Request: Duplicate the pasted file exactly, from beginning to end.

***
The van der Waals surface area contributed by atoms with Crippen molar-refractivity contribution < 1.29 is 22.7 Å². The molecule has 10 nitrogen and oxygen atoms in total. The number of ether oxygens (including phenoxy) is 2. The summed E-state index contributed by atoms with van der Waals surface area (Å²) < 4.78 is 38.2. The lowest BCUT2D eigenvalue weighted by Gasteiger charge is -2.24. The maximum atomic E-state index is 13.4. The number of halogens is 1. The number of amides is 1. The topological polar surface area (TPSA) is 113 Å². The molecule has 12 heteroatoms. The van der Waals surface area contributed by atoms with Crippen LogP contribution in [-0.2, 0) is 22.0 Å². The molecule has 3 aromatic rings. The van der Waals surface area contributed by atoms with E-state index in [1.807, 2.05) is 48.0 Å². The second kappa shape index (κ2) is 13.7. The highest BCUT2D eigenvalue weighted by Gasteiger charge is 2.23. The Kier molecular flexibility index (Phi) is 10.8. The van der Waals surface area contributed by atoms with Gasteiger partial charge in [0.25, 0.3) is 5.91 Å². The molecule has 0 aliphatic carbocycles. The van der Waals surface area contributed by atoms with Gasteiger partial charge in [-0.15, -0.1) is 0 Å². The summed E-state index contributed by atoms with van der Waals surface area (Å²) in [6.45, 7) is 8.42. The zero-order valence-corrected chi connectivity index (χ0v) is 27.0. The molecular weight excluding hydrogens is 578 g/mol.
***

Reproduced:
The van der Waals surface area contributed by atoms with Crippen molar-refractivity contribution < 1.29 is 22.7 Å². The molecule has 10 nitrogen and oxygen atoms in total. The number of ether oxygens (including phenoxy) is 2. The summed E-state index contributed by atoms with van der Waals surface area (Å²) < 4.78 is 38.2. The lowest BCUT2D eigenvalue weighted by Gasteiger charge is -2.24. The maximum atomic E-state index is 13.4. The number of halogens is 1. The number of amides is 1. The topological polar surface area (TPSA) is 113 Å². The molecule has 12 heteroatoms. The van der Waals surface area contributed by atoms with Crippen LogP contribution in [-0.2, 0) is 22.0 Å². The molecule has 3 aromatic rings. The van der Waals surface area contributed by atoms with E-state index in [1.807, 2.05) is 48.0 Å². The second kappa shape index (κ2) is 13.7. The highest BCUT2D eigenvalue weighted by Gasteiger charge is 2.23. The Kier molecular flexibility index (Phi) is 10.8. The van der Waals surface area contributed by atoms with Gasteiger partial charge in [0.25, 0.3) is 5.91 Å². The molecule has 0 aliphatic carbocycles. The van der Waals surface area contributed by atoms with Gasteiger partial charge in [-0.15, -0.1) is 0 Å². The summed E-state index contributed by atoms with van der Waals surface area (Å²) in [6.45, 7) is 8.42. The zero-order valence-corrected chi connectivity index (χ0v) is 27.0. The molecular weight excluding hydrogens is 578 g/mol.